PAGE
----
Cliffs of The Isle of May

Posters

Small (23.2" x 12.3")

$17.01
Get this by Dec 24
Paul  Gibb

Dunfermline, United Kingdom

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Sizing Information

Small 23.2" x 12.3"
Medium 33.1" x 17.6"
Large 46.9" x 24.9"
Note: Includes a 3/16" white border

Features

  • Printed on 185gsm semi gloss poster paper
  • Custom cut to three maximum sizes – A2, A1 & A0
  • 5mm white border to assist in framing
  • Tack them to your bedroom door, or frame

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Artist's Description

Taken on 4/9/10 at 10.30 am using my canon eos rebel t1i (500d) dslr with an 18-55mm lens at 25mm. The shutter speed was set at 1/125 and the apperture was set at 11 with an iso of 100. I then took the raw image and went +/- stops and merged the images and tonemapped in Photomatix. I then imported the hdr image into photoshop cs4 and adjusted the levels.
This shot was taken on the isle of May in the firth of the river Forth on the eastern coast of Scotland.
On the horizon of this shot the small square whitewashed building on the left is the original coal fire beacon built in 1636 by James Maxwell and John Alexander Cunnynghame, This was the original 1st permanently manned light house in Scotland, It used 400 tons of coal per year (20/40 tons per night).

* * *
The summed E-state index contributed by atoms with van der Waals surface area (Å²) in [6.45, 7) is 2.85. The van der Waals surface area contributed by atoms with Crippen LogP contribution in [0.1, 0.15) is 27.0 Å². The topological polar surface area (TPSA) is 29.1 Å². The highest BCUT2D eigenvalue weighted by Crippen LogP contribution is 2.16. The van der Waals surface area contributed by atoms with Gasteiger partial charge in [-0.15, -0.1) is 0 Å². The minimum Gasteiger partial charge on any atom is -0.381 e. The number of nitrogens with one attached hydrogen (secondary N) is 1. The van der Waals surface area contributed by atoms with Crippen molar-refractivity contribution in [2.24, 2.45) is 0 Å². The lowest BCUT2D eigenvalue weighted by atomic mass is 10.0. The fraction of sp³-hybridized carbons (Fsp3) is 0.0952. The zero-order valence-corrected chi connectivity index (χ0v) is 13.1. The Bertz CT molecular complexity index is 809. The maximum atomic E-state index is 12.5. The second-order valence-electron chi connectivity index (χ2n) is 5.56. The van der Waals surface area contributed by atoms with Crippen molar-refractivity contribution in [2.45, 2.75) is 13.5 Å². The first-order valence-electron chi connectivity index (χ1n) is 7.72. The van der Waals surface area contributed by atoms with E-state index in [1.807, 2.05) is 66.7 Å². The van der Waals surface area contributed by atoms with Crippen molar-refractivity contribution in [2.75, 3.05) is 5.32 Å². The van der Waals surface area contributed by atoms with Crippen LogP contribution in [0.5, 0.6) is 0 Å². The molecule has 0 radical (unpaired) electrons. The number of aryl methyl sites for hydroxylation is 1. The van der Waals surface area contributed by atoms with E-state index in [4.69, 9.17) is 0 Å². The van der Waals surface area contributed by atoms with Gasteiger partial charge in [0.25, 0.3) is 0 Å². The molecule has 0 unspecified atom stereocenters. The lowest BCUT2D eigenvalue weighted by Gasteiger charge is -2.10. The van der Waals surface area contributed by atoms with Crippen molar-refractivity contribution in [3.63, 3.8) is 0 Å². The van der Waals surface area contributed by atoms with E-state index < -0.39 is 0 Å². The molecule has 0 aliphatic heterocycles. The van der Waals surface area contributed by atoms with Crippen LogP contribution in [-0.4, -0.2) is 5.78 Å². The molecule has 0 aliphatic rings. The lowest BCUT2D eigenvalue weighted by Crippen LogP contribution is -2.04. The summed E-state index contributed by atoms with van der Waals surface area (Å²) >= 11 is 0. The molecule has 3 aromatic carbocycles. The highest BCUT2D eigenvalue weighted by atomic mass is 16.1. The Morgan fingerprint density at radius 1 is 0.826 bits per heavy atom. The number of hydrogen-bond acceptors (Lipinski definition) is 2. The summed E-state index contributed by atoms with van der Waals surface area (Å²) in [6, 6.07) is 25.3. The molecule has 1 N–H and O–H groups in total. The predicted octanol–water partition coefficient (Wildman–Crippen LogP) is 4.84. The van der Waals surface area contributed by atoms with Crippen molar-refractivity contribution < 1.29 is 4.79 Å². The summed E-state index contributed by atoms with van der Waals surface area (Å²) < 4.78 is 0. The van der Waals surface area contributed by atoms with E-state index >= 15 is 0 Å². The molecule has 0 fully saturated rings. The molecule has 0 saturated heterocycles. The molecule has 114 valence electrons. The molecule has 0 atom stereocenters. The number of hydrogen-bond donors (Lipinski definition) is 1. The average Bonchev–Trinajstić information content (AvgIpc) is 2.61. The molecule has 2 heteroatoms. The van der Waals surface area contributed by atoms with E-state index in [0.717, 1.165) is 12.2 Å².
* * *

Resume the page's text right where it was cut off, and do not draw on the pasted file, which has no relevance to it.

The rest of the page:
The spent ash from this coal fired beacon was piled to the side of the Beacon and in 1791 the ash was piled so high that it reached the lighkeepers window. The fumes from this ash suffocated the keeper, his wife and five of his six children. The last child a 3 year old was miraculously found alive 3 days later. The keeper did have other children that were not on the island at the time of the tragedy.
When Robert Stevenson (Robert Louis Stevenson of treasure island fames nephew) built the gothic style tower lighthouse (to the left of the beacon) that went into service at the start of 1816, he wanted to destroy the old beacon. The reason it now looks like an old tower is thanks to Sir Walter Scott who wanted it left “Ruined a la picturesque” after a visit to the island and a conversation with Stevenson. As a result the old beacon was only reduced sufficiently to ensure the new light could be seen from all directions.
Information from my girlfriend Julie Orford, assistant curator for the National Museum of Scotland’s Shining lights exhibition that can be seen in Edinburgh until the 3rd of April 2011.
View More of my photographs at PAUL GIBB PHOTOGRAPHY

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